REGIONAL WAGE BOARDS have been given the go-ahead to conduct virtual hearings and consultations to adjust the minimum wage in their areas of responsibility, according to the National Wages and Productivity Commission (NWPC).

In a phone interview, NWPC Executive Director Maria Criselda R. Sy said before the pandemic, wage hearings were limited to face-to-face meetings.

“The guidelines will accommodate the multiplatform… this will now allow multiple platforms for consultations,” she said, subject to “the discretion of the (regional wage) board.”

The NWPC released the new guidelines for wage setting via a notice published in a newspaper Monday.

In NWPC Guidelines No. 3, Series of 2020, the NWPC said, “The Commission and the Boards shall endeavor to meet physically in all its meetings. However, when there is an urgent matter to be addressed and where a physical or face-to-face meeting is not feasible for some or all members, a quorum may be constituted through the use of tele/videoconferencing technology.”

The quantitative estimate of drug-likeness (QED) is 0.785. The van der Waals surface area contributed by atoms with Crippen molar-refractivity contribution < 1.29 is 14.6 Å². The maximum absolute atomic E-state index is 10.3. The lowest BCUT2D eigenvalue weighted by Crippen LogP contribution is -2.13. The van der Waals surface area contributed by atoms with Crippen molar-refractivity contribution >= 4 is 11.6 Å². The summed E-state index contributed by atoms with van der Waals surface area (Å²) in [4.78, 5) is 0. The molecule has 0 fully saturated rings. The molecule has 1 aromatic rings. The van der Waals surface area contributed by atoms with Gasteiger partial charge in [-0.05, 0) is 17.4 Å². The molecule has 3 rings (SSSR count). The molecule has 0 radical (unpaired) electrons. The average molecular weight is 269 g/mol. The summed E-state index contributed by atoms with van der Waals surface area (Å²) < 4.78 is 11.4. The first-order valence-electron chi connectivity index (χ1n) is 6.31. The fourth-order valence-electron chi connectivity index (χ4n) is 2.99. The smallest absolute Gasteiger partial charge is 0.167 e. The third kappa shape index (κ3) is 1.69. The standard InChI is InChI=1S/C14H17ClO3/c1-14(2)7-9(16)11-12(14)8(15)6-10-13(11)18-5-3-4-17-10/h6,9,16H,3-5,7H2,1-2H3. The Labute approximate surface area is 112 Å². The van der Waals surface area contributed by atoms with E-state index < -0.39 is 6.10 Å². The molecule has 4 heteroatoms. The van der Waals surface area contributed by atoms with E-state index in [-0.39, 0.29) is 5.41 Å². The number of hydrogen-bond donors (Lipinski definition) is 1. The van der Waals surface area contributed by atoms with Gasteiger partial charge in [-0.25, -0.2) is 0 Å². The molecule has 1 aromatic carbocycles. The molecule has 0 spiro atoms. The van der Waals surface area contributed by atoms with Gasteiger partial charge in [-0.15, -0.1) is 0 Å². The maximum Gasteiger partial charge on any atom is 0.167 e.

The guidelines will take effect after 15 days. Ms. Sy said while they are not yet in effect, no regional wage boards have found it possible to convene due to the restrictions on public gatherings.

By law, a regional wage board can only issue a new wage order after at least one year since the issuance of the last order. A new order requires consultations with both the labor and management representatives.

Private sector establishments may seek an exemption from paying their workers updated minimum wages if they employ less than 10 workers and/or their businesses were affected by calamities. — Gillian M. Cortez